Meet Yale SOM’s MBA Class Of 2019

Katie Sierks 

Yale School of Management 

Describe yourself in 15 words or less:  Agricultural sustainability practitioner and enthusiast, avid hiker and moose lover, lifelong learner

Hometown: Minneapolis, MN

Fun Fact: I visited Everest Base Camp and spent four months backpacking and traveling across India with the National Outdoor Leadership School.

Undergraduate school and major:

School: Harvard

Major: Environmental Engineering. Minor: Earth and Planetary Sciences.

Employers and job titles since graduation:

Employer: Cargill, Inc.


Environmental Engineer

Energy and Natural Resource Analyst

Sustainability and Marketing Associate

Describe your biggest accomplishment in your career so far: During my four years with Cargill, I enjoyed working on many interesting and impactful projects across multidisciplinary teams. My biggest accomplishment, however, was not directly connected to my daily work. I am most proud of my extracurricular leadership of the Cargill Young Professionals Network (CYPN).

When I began a new role with Cargill’s environmental team, I noticed a significant cultural difference moving from a tight-knit corn mill to the sprawling corporate headquarters. I joined CYPN and worked to replicate the plant’s inclusive, supportive culture in my new environment. After I was selected for a leadership position, I realized a lack of funding hampered our ambitions to execute larger-scale projects.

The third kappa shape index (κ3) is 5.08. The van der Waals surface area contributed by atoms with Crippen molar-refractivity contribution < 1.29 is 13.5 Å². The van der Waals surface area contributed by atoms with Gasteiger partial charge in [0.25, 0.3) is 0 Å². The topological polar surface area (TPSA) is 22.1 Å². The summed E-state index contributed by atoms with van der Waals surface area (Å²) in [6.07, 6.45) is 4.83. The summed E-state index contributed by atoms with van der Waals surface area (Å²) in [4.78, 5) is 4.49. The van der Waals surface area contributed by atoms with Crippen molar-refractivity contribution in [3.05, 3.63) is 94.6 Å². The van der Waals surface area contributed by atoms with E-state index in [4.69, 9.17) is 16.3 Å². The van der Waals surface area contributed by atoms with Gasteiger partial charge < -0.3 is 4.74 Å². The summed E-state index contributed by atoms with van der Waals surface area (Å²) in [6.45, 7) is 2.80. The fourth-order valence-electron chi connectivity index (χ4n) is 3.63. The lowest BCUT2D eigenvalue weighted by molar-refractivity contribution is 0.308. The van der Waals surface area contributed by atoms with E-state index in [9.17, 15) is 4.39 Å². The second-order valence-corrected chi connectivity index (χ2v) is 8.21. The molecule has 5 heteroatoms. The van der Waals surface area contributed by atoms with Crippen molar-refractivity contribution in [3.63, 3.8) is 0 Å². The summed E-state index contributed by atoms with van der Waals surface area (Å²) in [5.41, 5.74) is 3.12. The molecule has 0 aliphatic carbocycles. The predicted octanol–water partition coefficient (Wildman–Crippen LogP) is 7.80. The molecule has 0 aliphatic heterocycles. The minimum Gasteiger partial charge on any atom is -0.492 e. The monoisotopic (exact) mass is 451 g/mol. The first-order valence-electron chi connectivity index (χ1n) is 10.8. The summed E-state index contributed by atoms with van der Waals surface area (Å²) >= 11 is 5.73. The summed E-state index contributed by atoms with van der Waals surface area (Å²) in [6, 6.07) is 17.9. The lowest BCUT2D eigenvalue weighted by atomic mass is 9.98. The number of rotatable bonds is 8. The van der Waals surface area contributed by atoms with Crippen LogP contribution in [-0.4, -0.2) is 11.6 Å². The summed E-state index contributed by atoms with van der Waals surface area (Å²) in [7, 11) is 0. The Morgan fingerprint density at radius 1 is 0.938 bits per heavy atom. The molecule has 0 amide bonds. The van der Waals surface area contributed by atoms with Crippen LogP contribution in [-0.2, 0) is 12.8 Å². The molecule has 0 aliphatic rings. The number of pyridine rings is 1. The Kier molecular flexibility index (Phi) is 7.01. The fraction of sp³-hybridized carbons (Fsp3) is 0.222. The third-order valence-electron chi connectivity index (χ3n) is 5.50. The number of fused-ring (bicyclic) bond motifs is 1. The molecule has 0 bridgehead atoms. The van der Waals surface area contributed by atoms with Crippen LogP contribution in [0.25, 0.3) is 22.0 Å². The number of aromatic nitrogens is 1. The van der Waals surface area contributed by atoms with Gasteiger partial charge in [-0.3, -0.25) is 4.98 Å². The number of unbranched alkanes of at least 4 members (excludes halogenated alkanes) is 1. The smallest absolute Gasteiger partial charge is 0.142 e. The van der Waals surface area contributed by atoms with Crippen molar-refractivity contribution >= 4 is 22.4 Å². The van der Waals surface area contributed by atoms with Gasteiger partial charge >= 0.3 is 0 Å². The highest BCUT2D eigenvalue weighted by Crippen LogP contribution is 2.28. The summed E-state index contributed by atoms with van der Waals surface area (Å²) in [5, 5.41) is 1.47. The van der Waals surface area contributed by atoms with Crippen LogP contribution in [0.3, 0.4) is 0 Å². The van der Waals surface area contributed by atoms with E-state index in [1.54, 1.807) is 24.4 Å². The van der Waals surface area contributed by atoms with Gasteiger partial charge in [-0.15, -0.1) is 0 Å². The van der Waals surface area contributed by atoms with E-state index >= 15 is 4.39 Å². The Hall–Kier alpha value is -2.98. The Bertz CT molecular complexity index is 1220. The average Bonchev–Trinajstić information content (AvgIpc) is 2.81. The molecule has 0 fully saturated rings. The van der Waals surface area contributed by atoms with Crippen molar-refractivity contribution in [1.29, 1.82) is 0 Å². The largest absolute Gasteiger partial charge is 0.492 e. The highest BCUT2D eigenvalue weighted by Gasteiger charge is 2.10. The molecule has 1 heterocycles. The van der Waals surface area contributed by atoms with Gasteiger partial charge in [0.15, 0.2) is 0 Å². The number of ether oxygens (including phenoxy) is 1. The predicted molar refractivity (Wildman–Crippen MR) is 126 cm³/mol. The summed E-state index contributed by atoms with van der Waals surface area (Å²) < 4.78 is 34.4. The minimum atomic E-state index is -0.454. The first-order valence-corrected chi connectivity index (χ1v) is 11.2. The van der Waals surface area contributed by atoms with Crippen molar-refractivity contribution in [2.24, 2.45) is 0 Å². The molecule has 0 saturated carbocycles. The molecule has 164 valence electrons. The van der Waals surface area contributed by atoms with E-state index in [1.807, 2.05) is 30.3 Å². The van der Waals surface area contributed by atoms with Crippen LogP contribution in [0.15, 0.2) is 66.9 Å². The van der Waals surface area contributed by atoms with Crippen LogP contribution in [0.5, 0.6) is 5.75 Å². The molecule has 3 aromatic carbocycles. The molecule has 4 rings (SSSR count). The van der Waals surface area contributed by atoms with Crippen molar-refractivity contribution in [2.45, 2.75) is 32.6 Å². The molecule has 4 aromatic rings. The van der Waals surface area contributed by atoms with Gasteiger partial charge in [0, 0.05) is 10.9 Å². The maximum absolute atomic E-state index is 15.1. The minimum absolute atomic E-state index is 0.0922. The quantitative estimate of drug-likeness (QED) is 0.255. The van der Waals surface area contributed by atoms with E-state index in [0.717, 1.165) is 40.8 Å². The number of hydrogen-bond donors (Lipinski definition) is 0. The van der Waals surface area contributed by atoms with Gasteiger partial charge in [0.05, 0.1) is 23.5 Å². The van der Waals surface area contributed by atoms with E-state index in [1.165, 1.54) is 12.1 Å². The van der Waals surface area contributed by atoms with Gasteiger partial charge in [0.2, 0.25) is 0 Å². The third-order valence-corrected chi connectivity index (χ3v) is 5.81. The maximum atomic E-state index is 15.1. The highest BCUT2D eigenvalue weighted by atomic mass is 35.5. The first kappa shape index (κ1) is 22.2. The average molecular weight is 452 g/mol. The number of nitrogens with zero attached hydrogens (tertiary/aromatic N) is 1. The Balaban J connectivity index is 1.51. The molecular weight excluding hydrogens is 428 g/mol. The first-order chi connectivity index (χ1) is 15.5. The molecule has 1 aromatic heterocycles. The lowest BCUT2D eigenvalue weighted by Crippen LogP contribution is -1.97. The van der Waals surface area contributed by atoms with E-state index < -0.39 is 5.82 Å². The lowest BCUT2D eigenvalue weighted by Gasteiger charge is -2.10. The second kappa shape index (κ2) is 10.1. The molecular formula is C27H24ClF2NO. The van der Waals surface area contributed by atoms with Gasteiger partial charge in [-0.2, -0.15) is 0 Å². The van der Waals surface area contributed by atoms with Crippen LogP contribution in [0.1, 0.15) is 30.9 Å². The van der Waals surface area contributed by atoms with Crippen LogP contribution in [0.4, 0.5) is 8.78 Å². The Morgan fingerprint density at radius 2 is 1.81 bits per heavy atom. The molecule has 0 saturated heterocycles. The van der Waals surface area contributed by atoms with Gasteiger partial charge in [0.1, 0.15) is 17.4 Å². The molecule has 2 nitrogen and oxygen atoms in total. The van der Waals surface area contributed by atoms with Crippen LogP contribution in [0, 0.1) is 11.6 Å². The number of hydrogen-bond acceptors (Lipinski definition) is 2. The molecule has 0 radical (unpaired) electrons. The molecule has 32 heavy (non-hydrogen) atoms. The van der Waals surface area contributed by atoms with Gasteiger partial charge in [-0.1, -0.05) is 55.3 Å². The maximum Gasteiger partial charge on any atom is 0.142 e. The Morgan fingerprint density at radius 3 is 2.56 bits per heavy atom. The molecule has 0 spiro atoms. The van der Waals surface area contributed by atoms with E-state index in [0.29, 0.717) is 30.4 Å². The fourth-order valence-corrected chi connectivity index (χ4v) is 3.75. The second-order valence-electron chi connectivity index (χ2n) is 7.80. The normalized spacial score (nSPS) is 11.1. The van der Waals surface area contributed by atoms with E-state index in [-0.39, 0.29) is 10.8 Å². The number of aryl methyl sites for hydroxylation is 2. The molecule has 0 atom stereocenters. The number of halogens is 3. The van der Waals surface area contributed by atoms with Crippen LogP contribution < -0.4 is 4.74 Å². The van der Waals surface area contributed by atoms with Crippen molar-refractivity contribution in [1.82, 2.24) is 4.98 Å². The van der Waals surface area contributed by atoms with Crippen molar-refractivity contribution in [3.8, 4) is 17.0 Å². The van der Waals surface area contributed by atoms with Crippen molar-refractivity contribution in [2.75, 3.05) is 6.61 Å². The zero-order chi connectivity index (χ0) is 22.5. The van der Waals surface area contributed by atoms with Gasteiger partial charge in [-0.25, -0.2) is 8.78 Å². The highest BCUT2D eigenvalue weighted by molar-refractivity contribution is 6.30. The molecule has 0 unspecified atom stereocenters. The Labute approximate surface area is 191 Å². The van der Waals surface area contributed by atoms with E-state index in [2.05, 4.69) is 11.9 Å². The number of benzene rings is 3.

For months, I worked alongside the CYPN leadership team to create and present a compelling business case to transition from a grassroots organization to a formal, funded Business Resource Group.  Our successful request validated CYPN’s effectiveness increasing employee engagement and workplace diversity.

Building on robust connections across the talented CYPN community, I then worked to join an international network by establishing one of the first Net Impact Corporate Chapters. This international nonprofit trains the next generation of leaders to tackle the world’s toughest challenges. I believe the combination of Cargill’s global scale and diversity of employee specialties will enable our burgeoning chapter to effectively drive large-scale change.

Looking back on your experience, what one piece of advice would you give to future business school applicants? Talk to current students, alumni, and coworkers!

Before I decided to begin my application odyssey, I solicited advice from many colleagues, friends, and professors. In addition to reconnecting, they provided a valuable sounding board to test different hypotheses about how to most effectively improve agricultural sustainability and the specific skills I needed to achieve my goals.

These conversations convinced me that a joint degree was the right path for me. With essay ideas fomenting, I then turned to school selection. To identify possible target schools and craft my application, I mostly used print and electronic resources – university homepages, business school focused websites (more than a few hours on Poets&Quants), and several MBA and business advice books.